The Fetal Alcohol and Drug Unit is a research unit dedicated to the prevention, intervention and treatment of FASD. The main goals are to conduct research on fetal alcohol and drug effects across the life span, to disseminate information on fetal alcohol and drug effects, to provide consultation for persons of any age thought to be affected by prenatal exposure to alcohol, and to provide training in human behavioral teratology.

  • First Steps Program, Department of Social and Health Services.
    The goal of the First Steps Program, authorized by the maternity Care Access Act of 1989, is to provide "maternity care necessary to ensure health birth outcomes for low-income families." The legislation called for removal of unnecessary barriers to receiving prenatal care and provided for increased access to care and expanded Medicaid services for low-income pregnant women. First Steps is administered through the Medical Assistance Administration in the Department of Social and Health Services.

  • Governor's Office of Indian Affairs (GOIA).
    The Governor's Office of Indian Affairs, recognizing the importance of sovereignty, affirms the government-to-government relationship and principles identified in the Centennial Accord to promote and enhance tribal self-sufficiency and serves to assist the state in developing policies consistent with those principles.

  • Iceberg FAS Newsletter, Fetal Alcohol Syndrome Information System (FASIS).
    Iceberg is a quarterly educational newsletter published by FASIS, a federally recognized 501(c)3 nonprofit, community organization, since 1991.

  • Office of Healthy Communities, Department of Health.
    The Office of Healthy Communities, within the Department of Health, works to protect and improve the health of people in Washington. The Office aims to make the healthy choice the easy choice in our homes, communities, workplaces, health care settings, and schools. Healthy Communities Washington's goal is to increase the number of people in Washington who are healthy at every stage of life. Specific programs that focus on children are: CHILD Profile which focuses on health concerns that affect youth from birth to 21 years of age; and Children with Special Health Care Needs Program that serves children and youth who have or are at increased risk for a chronic physical, development, behavioral, or emotional condition and who also require health and related service of a type or amount beyond that required by children generally. The Office also maintains Substance Abuse during Pregnancy: Guidelines for Screening, a best practice guide for prenatal care providers. Prevention messages are included in the Department's pregnancy and women's health portal pages.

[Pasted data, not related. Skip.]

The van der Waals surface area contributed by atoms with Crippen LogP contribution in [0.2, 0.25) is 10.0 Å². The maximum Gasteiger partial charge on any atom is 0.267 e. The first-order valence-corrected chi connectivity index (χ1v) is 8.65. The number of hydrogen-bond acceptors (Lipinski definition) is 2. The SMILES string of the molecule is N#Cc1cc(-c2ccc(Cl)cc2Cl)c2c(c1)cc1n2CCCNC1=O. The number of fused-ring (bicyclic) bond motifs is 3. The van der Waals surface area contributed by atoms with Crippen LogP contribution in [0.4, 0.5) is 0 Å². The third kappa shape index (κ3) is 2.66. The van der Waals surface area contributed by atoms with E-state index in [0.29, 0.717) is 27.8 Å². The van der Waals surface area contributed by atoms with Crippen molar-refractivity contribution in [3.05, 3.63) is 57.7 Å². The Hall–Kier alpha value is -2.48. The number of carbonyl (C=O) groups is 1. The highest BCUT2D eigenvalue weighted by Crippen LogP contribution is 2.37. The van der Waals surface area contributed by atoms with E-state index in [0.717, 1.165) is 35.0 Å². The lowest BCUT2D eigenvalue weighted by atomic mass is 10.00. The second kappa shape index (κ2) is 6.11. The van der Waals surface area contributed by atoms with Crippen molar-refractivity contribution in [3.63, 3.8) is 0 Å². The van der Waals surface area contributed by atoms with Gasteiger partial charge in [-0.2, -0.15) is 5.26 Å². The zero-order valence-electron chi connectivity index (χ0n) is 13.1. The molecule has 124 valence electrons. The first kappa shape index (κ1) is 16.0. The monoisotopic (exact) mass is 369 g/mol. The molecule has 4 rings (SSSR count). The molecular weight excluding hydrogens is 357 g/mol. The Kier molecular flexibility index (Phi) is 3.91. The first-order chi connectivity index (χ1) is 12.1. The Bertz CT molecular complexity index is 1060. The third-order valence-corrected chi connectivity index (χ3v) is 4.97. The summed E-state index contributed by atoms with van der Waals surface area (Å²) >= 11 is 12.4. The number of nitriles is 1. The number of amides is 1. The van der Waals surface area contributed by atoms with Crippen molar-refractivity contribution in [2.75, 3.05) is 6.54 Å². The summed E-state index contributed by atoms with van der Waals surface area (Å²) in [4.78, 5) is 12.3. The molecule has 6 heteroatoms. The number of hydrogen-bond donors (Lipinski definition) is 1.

• NOFAS Washington.
    The mission of NOFAS Washington is to provide support, education, advocacy, and training on Fetal Alcohol Spectrum Disorders through the positive cooperation and collaboration of families, caregivers, community provides, professionals, and individuals affected by prenatal alcohol exposure. Included in this program is FASt Friends: A FASD Family and Community Support Network. NOFAS Washington is the Washington State Affiliate of the National Organization on FAS (NOFAS).